• Small particles bind together and become less cushioning when wet; when thoroughly wet, sand becomes a rigid material; can be tracked out of play area on shoes; abrasive to floor surfaces when tracked indoors; abrasive to plastic materials.
  • Adheres to clothing.
  • Susceptible to fouling by animals.

Gravel:

  • Difficult to walk on.
  • If displaced onto nearby hard surface pathways can present a slipping hazard.
  • Hard pan may form under heavily traveled areas.



Photo courtesy of Grubble, LLC., Tierra Verde Industrial.

Inorganic Base Fill

(Synthetic) (shredded tires)

Installation/Maintenance

  • Should not be installed over existing hard surfaces.
  • Method of containment needed (e.g., retaining barrier, excavated pit at 6’ or more from equipment).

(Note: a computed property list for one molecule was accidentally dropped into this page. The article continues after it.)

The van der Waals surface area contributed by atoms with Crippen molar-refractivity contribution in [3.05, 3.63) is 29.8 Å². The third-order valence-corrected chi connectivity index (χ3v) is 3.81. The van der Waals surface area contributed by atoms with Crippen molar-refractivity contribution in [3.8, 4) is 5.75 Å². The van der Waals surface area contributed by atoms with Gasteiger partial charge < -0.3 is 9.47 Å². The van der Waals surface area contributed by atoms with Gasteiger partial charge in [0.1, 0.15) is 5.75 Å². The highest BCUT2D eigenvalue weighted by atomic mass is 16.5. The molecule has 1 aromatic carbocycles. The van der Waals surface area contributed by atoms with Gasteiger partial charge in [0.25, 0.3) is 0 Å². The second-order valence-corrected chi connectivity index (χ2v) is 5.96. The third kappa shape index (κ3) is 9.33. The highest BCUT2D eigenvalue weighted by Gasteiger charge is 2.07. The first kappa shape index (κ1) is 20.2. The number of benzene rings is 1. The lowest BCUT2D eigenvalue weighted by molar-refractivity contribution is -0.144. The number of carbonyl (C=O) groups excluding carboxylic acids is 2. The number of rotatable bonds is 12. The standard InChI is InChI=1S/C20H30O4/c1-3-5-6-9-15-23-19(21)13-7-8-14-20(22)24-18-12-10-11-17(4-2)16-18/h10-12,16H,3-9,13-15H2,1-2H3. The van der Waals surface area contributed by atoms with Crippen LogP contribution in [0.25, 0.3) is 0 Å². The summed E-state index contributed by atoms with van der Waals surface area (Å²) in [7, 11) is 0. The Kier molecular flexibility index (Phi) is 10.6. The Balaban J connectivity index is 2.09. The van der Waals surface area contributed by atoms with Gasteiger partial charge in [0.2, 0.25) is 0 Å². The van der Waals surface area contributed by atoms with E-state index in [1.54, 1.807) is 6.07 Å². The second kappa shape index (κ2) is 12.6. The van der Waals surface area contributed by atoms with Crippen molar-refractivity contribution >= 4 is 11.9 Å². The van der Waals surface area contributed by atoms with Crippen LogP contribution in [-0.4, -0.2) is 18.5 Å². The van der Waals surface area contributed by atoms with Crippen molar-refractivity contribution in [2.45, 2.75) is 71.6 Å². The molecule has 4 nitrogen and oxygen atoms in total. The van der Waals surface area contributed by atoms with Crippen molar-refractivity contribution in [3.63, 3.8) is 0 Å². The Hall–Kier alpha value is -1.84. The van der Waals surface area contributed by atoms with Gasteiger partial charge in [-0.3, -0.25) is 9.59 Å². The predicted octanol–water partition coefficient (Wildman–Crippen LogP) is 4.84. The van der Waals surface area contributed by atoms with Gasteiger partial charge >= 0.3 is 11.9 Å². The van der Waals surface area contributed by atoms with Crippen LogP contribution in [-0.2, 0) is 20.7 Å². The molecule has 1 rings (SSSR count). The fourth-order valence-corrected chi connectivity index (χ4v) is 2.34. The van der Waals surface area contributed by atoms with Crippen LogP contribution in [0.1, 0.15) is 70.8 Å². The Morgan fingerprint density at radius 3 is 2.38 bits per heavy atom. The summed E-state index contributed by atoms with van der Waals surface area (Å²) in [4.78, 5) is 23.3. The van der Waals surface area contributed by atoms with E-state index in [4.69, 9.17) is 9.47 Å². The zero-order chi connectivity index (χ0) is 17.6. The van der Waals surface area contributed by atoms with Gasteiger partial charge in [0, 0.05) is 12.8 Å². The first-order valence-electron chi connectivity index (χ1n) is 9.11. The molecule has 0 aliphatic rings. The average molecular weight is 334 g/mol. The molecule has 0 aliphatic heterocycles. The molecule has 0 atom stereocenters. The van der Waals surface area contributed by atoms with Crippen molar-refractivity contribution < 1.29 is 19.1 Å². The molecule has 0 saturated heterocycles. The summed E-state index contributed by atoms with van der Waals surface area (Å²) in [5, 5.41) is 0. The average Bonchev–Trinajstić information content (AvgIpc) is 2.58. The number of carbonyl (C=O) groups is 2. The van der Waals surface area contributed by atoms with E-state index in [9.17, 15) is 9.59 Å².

• Drainage required underneath material.
  • Requires continuous maintenance (e.g., leveling, grading, sifting, raking) to maintain appropriate depth and remove foreign matter.

Advantages

  • Ease of installation.
  • Shock absorbing capability.
  • Not abrasive.
  • Less likely to compact than other loose-fill materials.
  • Not ideal for microbial growth.
  • Does not deteriorate over time.

Disadvantages

  • Flammable.
  • Unless treated, may cause staining of clothing.
  • May contain steel wires if generated from steel belted tires.
  • Depth may be reduced by play activities and requires replenishment.
  • May be swallowed.

Although the consumer Product Safety Commission classified some types of surface materials as organic loose material and inorganic loose material, other examples of natural materials presently used under playground equipment might be:

  • Softwood Bark—mini nuggets of bark
  • Hardwood Bark—shredded, unshredded bark
  • Cocoa Shell Mulch—shredded shells
  • Crushed Stone or Dust—1/16” mesh or crushed limestone rock
  • Dirt—natural or with sod or grass turf
  • Peat moss—natural material